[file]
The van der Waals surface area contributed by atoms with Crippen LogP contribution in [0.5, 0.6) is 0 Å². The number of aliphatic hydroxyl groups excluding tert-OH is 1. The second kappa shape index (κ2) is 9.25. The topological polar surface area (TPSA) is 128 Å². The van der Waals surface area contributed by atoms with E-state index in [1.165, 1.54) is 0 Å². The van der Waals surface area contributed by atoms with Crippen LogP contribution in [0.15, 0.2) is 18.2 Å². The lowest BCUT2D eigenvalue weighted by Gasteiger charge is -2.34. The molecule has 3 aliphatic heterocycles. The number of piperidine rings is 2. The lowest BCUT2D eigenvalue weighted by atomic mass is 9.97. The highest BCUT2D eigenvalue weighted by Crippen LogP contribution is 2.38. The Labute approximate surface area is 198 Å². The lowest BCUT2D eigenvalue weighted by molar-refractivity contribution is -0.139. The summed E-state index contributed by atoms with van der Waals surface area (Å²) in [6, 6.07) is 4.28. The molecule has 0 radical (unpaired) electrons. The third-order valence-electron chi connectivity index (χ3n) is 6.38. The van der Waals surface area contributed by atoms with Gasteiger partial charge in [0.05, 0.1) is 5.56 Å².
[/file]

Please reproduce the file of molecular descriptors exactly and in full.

The van der Waals surface area contributed by atoms with Crippen LogP contribution in [0.5, 0.6) is 0 Å². The number of aliphatic hydroxyl groups excluding tert-OH is 1. The second kappa shape index (κ2) is 9.25. The topological polar surface area (TPSA) is 128 Å². The van der Waals surface area contributed by atoms with E-state index in [1.165, 1.54) is 0 Å². The van der Waals surface area contributed by atoms with Crippen LogP contribution in [0.15, 0.2) is 18.2 Å². The lowest BCUT2D eigenvalue weighted by Gasteiger charge is -2.34. The molecule has 3 aliphatic heterocycles. The number of piperidine rings is 2. The lowest BCUT2D eigenvalue weighted by atomic mass is 9.97. The highest BCUT2D eigenvalue weighted by Crippen LogP contribution is 2.38. The Labute approximate surface area is 198 Å². The lowest BCUT2D eigenvalue weighted by molar-refractivity contribution is -0.139. The summed E-state index contributed by atoms with van der Waals surface area (Å²) in [6, 6.07) is 4.28. The molecule has 0 radical (unpaired) electrons. The third-order valence-electron chi connectivity index (χ3n) is 6.38. The van der Waals surface area contributed by atoms with Gasteiger partial charge in [0.05, 0.1) is 5.56 Å².